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Now, the contaminant that leaked into the Elk River was a chemical called MCHM, and officials in West Virginia have promised to investigate how it might affect the public and the environment. That prompted NPR's Daniel Zwerdling to ask why didn't they know that before?
DANIEL ZWERDLING, BYLINE: Scientists do know a few things about MCHM. I went online and got a copy of a manufacturer's safety data sheet. It's says, warning, exclamation mark, harmful if swallowed, causes skin and eye irritation. OK, but now people want to know could there be any long-term effects from the huge spill and here's what the company's safety data sheet says about that.
Mutagenicity. In other words, does the chemical cause mutations? No data available. Carcinogenicity, no data available. Reproductive toxicity, no data available. If we could look at most chemicals and industry storage tanks around the country, have scientists studied most of them to know if they're safe or not?
RICHARD DENISON: The unfortunate answer is no.
ZWERDLING: Richard Denison is a biochemist with the Environmental Defense Fund. He's served on government and industry advisory boards.
DENISON: The vast majority of industrial chemicals have never been required to be tested for safety.
ZWERDLING: And to understand why, you have to look back to the 1970s. Congress passed the first major laws, saying we should crack down on water pollution and protect workers from dangerous chemicals. And then public health specialists said, wait a minute, how can we protect workers and the environment when we hardly know anything about most chemicals used in the industry?
So Congress passed the Toxic Substances Control Act. It's nicknamed TSCA. Nicholas Ashford(ph) says, this was historic.
NICHOLAS ASHFORD: This would be the first time that industrial chemicals across the board could be subjected to testing rules and placing the burden on industry to undergo the testing for safety.
ZWERDLING: Ashford was chairman back then of federal taskforce that advised the government on toxic chemicals. TSCA basically said, look, industry has already been using more than 60,000 chemicals. Let's let industry keep using them unless the Environmental Protection Agency finds evidence they could be harmful. Richard Denison says, there's a problem.
DENISON: And that sets up a catch-22.
ZWERDLING: The way Congress wrote the law, EPA can order companies to study old chemicals only if EPA has evidence that the chemicals might be dangerous. But it's hard for EPA to get that evidence unless the industry does the studies in the first place.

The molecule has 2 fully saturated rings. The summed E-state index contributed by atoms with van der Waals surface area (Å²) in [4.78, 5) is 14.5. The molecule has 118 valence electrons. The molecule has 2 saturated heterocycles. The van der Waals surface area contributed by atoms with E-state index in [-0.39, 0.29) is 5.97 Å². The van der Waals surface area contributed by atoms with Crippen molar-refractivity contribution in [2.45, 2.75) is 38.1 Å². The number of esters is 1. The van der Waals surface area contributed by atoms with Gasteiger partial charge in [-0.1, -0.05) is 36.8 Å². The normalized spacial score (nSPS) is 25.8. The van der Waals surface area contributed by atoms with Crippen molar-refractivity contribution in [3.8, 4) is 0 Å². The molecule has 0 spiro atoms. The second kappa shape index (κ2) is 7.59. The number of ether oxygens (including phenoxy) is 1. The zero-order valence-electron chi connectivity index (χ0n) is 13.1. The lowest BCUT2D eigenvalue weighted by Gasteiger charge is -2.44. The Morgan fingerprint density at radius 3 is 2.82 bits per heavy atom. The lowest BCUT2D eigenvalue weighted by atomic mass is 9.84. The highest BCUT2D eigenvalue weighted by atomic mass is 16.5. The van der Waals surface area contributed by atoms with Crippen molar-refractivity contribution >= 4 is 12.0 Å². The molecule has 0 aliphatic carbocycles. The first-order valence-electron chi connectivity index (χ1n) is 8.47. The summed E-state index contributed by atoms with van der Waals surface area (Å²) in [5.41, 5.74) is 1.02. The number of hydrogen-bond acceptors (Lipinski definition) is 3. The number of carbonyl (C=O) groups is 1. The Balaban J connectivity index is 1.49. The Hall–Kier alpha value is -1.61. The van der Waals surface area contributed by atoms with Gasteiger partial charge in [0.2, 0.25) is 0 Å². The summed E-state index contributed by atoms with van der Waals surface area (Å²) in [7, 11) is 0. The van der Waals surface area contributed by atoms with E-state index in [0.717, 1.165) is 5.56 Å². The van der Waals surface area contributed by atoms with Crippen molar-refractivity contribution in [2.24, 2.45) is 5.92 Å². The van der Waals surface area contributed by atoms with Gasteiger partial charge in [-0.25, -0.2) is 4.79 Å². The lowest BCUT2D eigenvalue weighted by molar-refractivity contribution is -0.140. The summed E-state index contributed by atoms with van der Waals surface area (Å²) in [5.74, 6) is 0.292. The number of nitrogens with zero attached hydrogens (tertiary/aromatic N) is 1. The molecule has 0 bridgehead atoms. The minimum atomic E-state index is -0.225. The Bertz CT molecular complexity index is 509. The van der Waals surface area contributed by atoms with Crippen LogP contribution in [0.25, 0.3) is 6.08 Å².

DENISON: It's kind of like looking for your keys at night in a parking lot and you look only under the lamps because that's where the light is better. But in fact, the vast majority of chemicals are out there in the darkness.
ZWERDLING: Still, some scientists have managed to take a closer look at some old chemicals in the darkness and they found big problems. For instance, practically every sofa in America used to contain a flame retardant called PBDEs. Then, in the 1990s, researchers started finding them in practically every person they tested, in their blood, in their fat, and in breast milk.
And studies show they have powerful impact on hormones. Industry voluntarily phased out the chemicals. Some members of Congress, Republican and Democrats, say it's time to overhaul the TSCA law. And the spokesperson for the chemicals industry agrees.
Anne Womack Kolton is vice president of the American Chemistry Council. She says many chemicals are well-known and safe. But she says it's also true that scientists keep being able to measure chemicals in the environment at lower levels, and finding they can have effects. So she wants Congress to pass a better law.
ANNE WOMACK KOLTON: We can increase transparency. We can give EPA the authority it needs. And we can give all consumers greater confidence that the chemicals in the products they rely on every day are safe for that use.
ZWERDLING: The head of EPA said recently that she hopes Congress will overhaul the TSCA law. Gina McCarthy said the way the law works now, it's broken and ineffective.
Daniel Zwerdling, NPR News.
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